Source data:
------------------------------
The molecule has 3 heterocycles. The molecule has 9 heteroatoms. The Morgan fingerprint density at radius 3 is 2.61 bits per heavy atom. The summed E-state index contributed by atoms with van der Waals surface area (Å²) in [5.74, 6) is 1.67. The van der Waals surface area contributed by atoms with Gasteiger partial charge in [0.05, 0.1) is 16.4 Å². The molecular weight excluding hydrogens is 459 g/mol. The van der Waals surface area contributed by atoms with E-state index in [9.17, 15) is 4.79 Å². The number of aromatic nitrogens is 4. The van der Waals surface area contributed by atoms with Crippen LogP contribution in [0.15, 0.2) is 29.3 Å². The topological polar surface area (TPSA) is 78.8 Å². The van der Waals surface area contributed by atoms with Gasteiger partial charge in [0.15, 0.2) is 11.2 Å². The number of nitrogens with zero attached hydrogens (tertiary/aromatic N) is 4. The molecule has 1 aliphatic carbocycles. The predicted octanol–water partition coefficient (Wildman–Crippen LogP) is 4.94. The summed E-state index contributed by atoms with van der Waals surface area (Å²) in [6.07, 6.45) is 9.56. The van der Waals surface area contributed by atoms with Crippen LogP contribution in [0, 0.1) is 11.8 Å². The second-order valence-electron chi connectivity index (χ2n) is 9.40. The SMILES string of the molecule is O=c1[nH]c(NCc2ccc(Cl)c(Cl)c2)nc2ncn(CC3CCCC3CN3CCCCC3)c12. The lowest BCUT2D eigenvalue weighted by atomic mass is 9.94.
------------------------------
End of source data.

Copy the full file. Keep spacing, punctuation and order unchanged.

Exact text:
The molecule has 3 heterocycles. The molecule has 9 heteroatoms. The Morgan fingerprint density at radius 3 is 2.61 bits per heavy atom. The summed E-state index contributed by atoms with van der Waals surface area (Å²) in [5.74, 6) is 1.67. The van der Waals surface area contributed by atoms with Gasteiger partial charge in [0.05, 0.1) is 16.4 Å². The molecular weight excluding hydrogens is 459 g/mol. The van der Waals surface area contributed by atoms with E-state index in [9.17, 15) is 4.79 Å². The number of aromatic nitrogens is 4. The van der Waals surface area contributed by atoms with Crippen LogP contribution in [0.15, 0.2) is 29.3 Å². The topological polar surface area (TPSA) is 78.8 Å². The van der Waals surface area contributed by atoms with Gasteiger partial charge in [0.15, 0.2) is 11.2 Å². The number of nitrogens with zero attached hydrogens (tertiary/aromatic N) is 4. The molecule has 1 aliphatic carbocycles. The predicted octanol–water partition coefficient (Wildman–Crippen LogP) is 4.94. The summed E-state index contributed by atoms with van der Waals surface area (Å²) in [6.07, 6.45) is 9.56. The van der Waals surface area contributed by atoms with Crippen LogP contribution in [0, 0.1) is 11.8 Å². The second-order valence-electron chi connectivity index (χ2n) is 9.40. The SMILES string of the molecule is O=c1[nH]c(NCc2ccc(Cl)c(Cl)c2)nc2ncn(CC3CCCC3CN3CCCCC3)c12. The lowest BCUT2D eigenvalue weighted by atomic mass is 9.94.